When I joined the Venezuelan Opposition Movement in 2008 (my wife is Venezuelan and we spend some of our time as Venezuelan Citizens), I asked one of the Opposition leaders, Leopoldo Lopez, how long he expected it to take to get rid of Chavez. Lopez answered then that it would take ten years.
On a day when headlines were rightly dominated by the apparent abduction of five year old April Jones from outside her home in Machynlleth in Wales, Labour leader Ed Miliband claimed that the Labour party were the “one nation” party of Britain when he addressed his party conference in Manchester.
The Tory blue background of the platform, the script-free approach (stolen from current Prime Minister and Tory David Cameron) and outlandish personal comparisons to Disraeli might have led onlookers to imagine Miliband was after Tory voters disgruntled by austerity and the fact that the Tories have been saddled with a bunch of lily-livered Liberal Democrats until 2015.
Twitter started in 2006 and has now grown to an active user base of over 100m all creating at least one ‘tweet’ – a message on the service – per day. Over 200m users are registered on the service, but only half of those are considered ‘active’ – with over 50m logging in daily. Twitter has been given many accolades since its creation – including the Arab Spring, the obsolescence of super-injunctions and recognition that footballer Joey Barton is not just a thug.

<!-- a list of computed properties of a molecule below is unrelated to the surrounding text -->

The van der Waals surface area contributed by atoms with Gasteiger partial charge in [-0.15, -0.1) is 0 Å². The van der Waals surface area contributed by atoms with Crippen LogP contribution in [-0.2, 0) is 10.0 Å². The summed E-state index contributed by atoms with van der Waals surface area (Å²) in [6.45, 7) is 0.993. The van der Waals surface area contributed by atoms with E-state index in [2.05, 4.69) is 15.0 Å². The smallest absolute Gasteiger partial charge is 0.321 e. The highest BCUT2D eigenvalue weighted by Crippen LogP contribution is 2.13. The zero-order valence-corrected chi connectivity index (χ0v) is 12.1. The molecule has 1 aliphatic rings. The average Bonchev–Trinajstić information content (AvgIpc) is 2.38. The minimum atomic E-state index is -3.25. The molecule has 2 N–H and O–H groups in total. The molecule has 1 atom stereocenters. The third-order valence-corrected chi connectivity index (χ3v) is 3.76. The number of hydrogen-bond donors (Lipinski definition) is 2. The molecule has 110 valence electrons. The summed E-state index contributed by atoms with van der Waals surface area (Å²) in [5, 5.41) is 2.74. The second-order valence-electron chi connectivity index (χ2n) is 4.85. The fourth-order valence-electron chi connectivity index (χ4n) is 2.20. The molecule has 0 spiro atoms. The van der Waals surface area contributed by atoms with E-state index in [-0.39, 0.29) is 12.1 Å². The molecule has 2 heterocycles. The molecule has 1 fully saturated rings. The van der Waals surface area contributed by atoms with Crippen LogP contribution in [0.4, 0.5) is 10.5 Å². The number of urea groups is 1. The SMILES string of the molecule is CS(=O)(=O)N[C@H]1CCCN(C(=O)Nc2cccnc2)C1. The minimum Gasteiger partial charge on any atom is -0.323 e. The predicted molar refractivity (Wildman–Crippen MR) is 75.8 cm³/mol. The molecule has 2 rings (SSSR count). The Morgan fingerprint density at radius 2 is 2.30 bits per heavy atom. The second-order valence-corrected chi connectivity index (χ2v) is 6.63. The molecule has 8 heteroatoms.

Sitting in the Flickr archives is a decade old document uploaded five years ago by its author, Jack Dorsey (@jack), who began Twitter alongside co-founders Evan Williams (@ev) and Biz Stone (@biz).
Twitter didn't just fly out of thin air and land on a branch. As Jack Dorsey has explained, Twitter has conceptual origins in the realm of vehicle communication - where cars and bikes whizzing around town must continuously screech to each other about where they are and what they're up to.
Most people really don’t have time for Twitter. Businesses hate it when web experts rant on about them requiring a continual social media presence (which they see as a complete distraction from bricks and mortar business). There is plenty of talk about Twitter groups being the perfect markets for particular sales and ad campaigns but the fact is that Twitter attracts the kind of clients most companies really don’t need anyway.
If social media marketers continue to fail to prove the cash question, business will become cynical and take the view that social is unproductive.